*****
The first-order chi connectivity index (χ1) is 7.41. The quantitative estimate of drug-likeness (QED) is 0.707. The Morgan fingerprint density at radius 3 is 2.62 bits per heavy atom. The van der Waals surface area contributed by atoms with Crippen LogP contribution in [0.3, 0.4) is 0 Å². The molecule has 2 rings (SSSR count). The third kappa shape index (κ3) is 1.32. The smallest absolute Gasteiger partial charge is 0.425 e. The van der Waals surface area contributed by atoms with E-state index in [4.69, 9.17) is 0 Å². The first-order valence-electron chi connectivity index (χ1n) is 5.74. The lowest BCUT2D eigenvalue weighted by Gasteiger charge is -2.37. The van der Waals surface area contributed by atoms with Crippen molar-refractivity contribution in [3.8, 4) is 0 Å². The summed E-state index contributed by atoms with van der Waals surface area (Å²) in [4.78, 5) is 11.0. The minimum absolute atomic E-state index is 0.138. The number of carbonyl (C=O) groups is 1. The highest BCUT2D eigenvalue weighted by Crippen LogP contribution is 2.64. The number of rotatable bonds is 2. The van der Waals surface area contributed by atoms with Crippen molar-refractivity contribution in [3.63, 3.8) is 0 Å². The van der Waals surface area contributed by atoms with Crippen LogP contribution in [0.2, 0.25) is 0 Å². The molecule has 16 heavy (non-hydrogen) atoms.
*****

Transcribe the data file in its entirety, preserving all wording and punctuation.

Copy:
The first-order chi connectivity index (χ1) is 7.41. The quantitative estimate of drug-likeness (QED) is 0.707. The Morgan fingerprint density at radius 3 is 2.62 bits per heavy atom. The van der Waals surface area contributed by atoms with Crippen LogP contribution in [0.3, 0.4) is 0 Å². The molecule has 2 rings (SSSR count). The third kappa shape index (κ3) is 1.32. The smallest absolute Gasteiger partial charge is 0.425 e. The van der Waals surface area contributed by atoms with E-state index in [4.69, 9.17) is 0 Å². The first-order valence-electron chi connectivity index (χ1n) is 5.74. The lowest BCUT2D eigenvalue weighted by Gasteiger charge is -2.37. The van der Waals surface area contributed by atoms with Crippen molar-refractivity contribution in [3.8, 4) is 0 Å². The summed E-state index contributed by atoms with van der Waals surface area (Å²) in [4.78, 5) is 11.0. The minimum absolute atomic E-state index is 0.138. The number of carbonyl (C=O) groups is 1. The highest BCUT2D eigenvalue weighted by Crippen LogP contribution is 2.64. The number of rotatable bonds is 2. The van der Waals surface area contributed by atoms with Crippen molar-refractivity contribution in [3.63, 3.8) is 0 Å². The van der Waals surface area contributed by atoms with Crippen LogP contribution in [0.2, 0.25) is 0 Å². The molecule has 16 heavy (non-hydrogen) atoms.